Spend the afternoon exploring Portland, where you’ll find loads of coffee houses, parks, cycling trails, and microbreweries. You can check in at the Mark Spencer Hotel downtown and drive back to Seattle in the morning.
8. Washington Coast
Distance: 462 miles
Number of Days: 4
When you want road trip ideas from Seattle, consider this 3-hour drive from Seattle to Astoria, Oregon. After a night in Astoria, you can embark on a 4-day adventure along the Washington Coast. This is an ideal trip during winter in Seattle, as you won’t encounter much if any, snow.
First, visit Cape Disappointment, the headland of the Pacific Northwest. You won’t be staying here long, but the views of the lighthouse at the end of the beach are worth a quick stop.
You can spend both your first and second nights in Long Beach (I stay at the Adrift Hotel every time I visit this area!). You’ll be delighted to wake up in this fun coastal town, where you can horse ride on the beach, swim in the ocean, or shop on the boardwalk.
When you’re done frolicking on the sand in Long Beach, drive out to Westport for more beach activities, great views, and fishing on the pier. The trip will take you about an hour and a half, but don’t worry – it’s worth it.
You can book a room in Westport (LOGE Westport is always a fun place to stay) and wake up early to explore the place (and check out some amazing Washington surf spots if you’re into that!).
In the morning, take a picturesque drive around North Bay. You’ll go through Aberdeen (the birthplace of legendary Kurt Cobain), where you can stop for fuel. Check out the Kurt Cobain Memorial Park in town if you’re a Nirvana fan.
Your final stop is in Ocean Shores, where you’ll be right by the ocean for your whole trip. The Polynesian Resort is a good choice for an affordable hotel with a view of the water. Luckily, your drive back to Seattle will be under three hours from this charming coastal village.
Want to extend your oceanfront trip? Head down to California for a Big Sur one day trip.
9. Yellowstone National Park
Distance: 1,690 miles
Number of Days: 6
People from around the world dream about one day visiting Yellowstone National Park. Here’s your chance to go on one of my favorite road trips from Seattle!
You can take a scenic drive through Snoqualmie Pass and stop in Spokane for fuel, food, and rest. If you’re looking for a great hotel, try The Davenport Grand.
Drive past the breathtaking mountain lake Coeur d’Alene on Day 2. You’ll then take the Interstate through the gorgeous scenery of Montana until you reach Missoula. Check out the Missoula Art Museum and spend the night at the La Quinta Inn.
You can hike the Mount Sentinel trail in the morning before hitting the road. It’ll take you three hours to reach Bozeman, Montana, where you can spend the night at The Mountainview Lodge after a long day of hiking and driving.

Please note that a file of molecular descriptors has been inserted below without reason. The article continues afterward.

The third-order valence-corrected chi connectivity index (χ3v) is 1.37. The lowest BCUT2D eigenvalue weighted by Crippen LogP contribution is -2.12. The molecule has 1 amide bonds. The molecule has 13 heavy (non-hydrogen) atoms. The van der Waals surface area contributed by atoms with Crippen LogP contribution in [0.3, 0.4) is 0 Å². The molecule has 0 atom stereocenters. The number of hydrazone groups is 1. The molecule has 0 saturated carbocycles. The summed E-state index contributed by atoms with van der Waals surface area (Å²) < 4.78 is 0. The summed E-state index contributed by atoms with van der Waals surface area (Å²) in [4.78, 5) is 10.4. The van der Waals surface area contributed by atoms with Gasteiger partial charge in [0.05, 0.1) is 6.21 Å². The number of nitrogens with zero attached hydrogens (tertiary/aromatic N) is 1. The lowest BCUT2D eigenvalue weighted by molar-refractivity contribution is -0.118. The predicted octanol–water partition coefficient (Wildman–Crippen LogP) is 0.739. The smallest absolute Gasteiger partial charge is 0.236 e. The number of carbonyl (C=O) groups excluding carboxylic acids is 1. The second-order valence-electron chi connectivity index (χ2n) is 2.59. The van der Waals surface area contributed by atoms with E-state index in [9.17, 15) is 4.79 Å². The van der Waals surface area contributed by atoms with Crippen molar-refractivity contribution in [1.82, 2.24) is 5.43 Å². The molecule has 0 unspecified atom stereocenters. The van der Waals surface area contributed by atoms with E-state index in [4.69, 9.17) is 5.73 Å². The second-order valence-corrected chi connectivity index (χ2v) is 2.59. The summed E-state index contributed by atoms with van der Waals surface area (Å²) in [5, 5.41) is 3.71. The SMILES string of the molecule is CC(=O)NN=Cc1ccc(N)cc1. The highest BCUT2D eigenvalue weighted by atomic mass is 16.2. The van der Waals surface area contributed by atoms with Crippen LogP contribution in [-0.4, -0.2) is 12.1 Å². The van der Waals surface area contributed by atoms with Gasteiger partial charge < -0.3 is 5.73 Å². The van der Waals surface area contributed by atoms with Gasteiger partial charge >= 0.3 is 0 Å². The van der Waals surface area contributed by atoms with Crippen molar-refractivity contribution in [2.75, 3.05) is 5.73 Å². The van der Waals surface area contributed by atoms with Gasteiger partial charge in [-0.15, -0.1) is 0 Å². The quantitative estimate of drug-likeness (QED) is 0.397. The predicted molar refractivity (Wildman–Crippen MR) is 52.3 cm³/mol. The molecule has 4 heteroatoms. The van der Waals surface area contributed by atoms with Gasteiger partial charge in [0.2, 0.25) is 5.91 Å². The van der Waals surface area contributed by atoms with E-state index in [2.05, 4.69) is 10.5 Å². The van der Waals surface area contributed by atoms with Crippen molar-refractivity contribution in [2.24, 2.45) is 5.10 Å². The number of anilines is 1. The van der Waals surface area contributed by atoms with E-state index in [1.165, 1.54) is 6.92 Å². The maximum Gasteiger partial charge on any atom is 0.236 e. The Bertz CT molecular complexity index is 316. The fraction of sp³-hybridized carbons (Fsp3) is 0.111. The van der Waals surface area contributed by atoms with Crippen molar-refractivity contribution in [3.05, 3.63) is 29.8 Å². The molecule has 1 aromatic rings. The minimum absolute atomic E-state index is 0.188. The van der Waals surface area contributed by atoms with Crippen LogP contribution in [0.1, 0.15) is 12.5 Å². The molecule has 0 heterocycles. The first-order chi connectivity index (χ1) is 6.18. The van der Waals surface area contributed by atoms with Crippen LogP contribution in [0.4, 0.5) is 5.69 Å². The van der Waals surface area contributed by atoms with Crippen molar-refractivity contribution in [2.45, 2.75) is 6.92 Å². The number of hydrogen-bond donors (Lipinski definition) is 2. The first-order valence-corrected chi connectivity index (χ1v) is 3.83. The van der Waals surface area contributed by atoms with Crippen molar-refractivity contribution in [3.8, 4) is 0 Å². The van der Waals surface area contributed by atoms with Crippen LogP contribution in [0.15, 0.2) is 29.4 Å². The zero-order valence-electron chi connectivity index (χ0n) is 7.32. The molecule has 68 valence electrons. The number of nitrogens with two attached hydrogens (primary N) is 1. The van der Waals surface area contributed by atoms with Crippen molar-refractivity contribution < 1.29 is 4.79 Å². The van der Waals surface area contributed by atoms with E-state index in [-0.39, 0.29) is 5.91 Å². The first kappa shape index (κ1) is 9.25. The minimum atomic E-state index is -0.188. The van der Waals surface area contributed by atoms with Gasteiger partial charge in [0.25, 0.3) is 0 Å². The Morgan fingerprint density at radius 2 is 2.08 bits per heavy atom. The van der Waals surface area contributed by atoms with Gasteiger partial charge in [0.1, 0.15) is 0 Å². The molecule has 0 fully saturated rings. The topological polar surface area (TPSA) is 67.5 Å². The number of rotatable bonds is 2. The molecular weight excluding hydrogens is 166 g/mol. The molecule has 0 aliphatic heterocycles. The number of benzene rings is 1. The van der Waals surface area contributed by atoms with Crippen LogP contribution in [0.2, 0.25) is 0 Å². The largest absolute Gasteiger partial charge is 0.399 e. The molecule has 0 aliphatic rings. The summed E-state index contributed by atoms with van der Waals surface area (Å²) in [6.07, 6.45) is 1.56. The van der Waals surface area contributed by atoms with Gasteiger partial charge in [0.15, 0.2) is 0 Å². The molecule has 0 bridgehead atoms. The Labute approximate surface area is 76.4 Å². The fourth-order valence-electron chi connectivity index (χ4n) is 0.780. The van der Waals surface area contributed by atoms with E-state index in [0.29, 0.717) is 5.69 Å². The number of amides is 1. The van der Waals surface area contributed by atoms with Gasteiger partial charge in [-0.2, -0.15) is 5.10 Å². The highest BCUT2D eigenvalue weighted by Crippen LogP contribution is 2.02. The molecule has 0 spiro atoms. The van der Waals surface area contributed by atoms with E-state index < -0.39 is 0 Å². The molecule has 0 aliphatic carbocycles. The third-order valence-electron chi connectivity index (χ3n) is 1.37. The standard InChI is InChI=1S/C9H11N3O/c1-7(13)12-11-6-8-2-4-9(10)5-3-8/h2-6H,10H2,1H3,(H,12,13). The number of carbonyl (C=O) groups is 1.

Alternatively, you could also decide to extend your trip and do a Glacier National Park road trip before heading to Yellowstone.
Drive from Bozeman early on Day 3, and you’ll finally reach Yellowstone, the majestic national park replete with canyons, rivers, and forests. Yellowstone is massive, so you’ll want to spend another day exploring the over 3,000 acres of wilderness.
I have a whole post on taking a road trip from Yellowstone to Seattle for a more detailed itinerary.
Additionally, if you want to spend multiple days at the park, you can look at my Yellowstone 4 day itinerary for suggestions.
To get back to Seattle, travel south through Idaho. You can stop at the Craters of the Moon National Monument and the Umatilla National Forest on your way back. If you need another stop-over town, you can spend the night of Day 5 in Boise.
10. Washington National Parks
Distance: 705 miles
Number of Days: 8
Keep reading if you want to see all three of Washington’s national parks on one monumental Pacific Northwest road trip. The North Cascades Highway will take you to North Cascades National Park in about two hours from Seattle.
If you arrive early, you’ll have the entire day to check into a hotel and explore the expansive park. I recommend spending two nights in the area, and Winthrop is a great base (I always stay at Hotel Rio Vista).
After this, drive through Twisp, Chelan Falls, and Wenatchee. You can spend the night there (Coast Wenatchee Center Hotel is in the middle of downtown) and go to spend a day at Mount Rainier in the morning.
Take the scenic drive through Snoqualmie Pass until you reach Mount Rainier. After a long drive, you’ll probably be quite drained, so get some shut-eye and reserve your energy.
You can stay at one of the few hotels there, such as the National Park Inn in Longmire, or a vacation rental like a cute cabin near Mount Rainier. You can spend Day 4 and 5 going on Mount Rainier hikes, riding bikes, and kayaking in the park.
If you’re visiting Mount Rainier in the winter, make sure to read my article first to be prepared for the snow.
On Day 6, take the 702 for hours until you reach Olympic National Park. Welcome to the third and final Washington national park! There are activities aplenty in the park, such as plenty of Olympic National Forest hikes, so you can traverse the impressive wilderness for two whole days.
On the morning of Day 8, it’s time to bid the park goodbye and drive two hours back to Seattle through Tacoma.
The hardest part will be choosing which of these road trips from Seattle to go on first!